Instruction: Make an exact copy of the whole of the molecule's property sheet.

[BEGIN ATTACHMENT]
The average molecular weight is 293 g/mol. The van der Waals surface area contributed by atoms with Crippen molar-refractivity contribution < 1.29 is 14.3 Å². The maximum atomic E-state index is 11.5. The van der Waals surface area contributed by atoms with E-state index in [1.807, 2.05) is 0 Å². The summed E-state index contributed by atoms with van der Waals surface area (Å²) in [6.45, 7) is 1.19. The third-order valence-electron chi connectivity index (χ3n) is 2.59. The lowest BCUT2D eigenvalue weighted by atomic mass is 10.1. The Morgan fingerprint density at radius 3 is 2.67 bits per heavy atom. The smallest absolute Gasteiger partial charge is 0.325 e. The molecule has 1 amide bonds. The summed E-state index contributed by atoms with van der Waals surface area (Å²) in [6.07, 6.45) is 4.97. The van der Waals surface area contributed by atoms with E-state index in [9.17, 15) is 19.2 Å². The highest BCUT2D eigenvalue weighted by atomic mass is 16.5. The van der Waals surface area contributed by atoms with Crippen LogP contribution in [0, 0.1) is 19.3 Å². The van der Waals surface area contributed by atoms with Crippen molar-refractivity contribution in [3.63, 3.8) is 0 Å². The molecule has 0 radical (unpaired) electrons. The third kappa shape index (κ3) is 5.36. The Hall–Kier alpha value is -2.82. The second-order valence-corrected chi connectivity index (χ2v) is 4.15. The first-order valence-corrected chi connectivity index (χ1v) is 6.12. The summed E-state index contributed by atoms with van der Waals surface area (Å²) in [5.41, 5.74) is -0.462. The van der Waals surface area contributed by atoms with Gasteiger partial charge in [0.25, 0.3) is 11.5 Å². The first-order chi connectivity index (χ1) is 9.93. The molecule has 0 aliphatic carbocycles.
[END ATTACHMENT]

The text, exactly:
The average molecular weight is 293 g/mol. The van der Waals surface area contributed by atoms with Crippen molar-refractivity contribution < 1.29 is 14.3 Å². The maximum atomic E-state index is 11.5. The van der Waals surface area contributed by atoms with E-state index in [1.807, 2.05) is 0 Å². The summed E-state index contributed by atoms with van der Waals surface area (Å²) in [6.45, 7) is 1.19. The third-order valence-electron chi connectivity index (χ3n) is 2.59. The lowest BCUT2D eigenvalue weighted by atomic mass is 10.1. The Morgan fingerprint density at radius 3 is 2.67 bits per heavy atom. The smallest absolute Gasteiger partial charge is 0.325 e. The molecule has 1 amide bonds. The summed E-state index contributed by atoms with van der Waals surface area (Å²) in [6.07, 6.45) is 4.97. The van der Waals surface area contributed by atoms with E-state index in [9.17, 15) is 19.2 Å². The highest BCUT2D eigenvalue weighted by atomic mass is 16.5. The van der Waals surface area contributed by atoms with Crippen LogP contribution in [0, 0.1) is 19.3 Å². The van der Waals surface area contributed by atoms with Crippen molar-refractivity contribution in [3.63, 3.8) is 0 Å². The molecule has 0 radical (unpaired) electrons. The third kappa shape index (κ3) is 5.36. The Hall–Kier alpha value is -2.82. The second-order valence-corrected chi connectivity index (χ2v) is 4.15. The first-order valence-corrected chi connectivity index (χ1v) is 6.12. The summed E-state index contributed by atoms with van der Waals surface area (Å²) in [5.41, 5.74) is -0.462. The van der Waals surface area contributed by atoms with Gasteiger partial charge in [0.25, 0.3) is 11.5 Å². The first-order chi connectivity index (χ1) is 9.93. The molecule has 0 aliphatic carbocycles.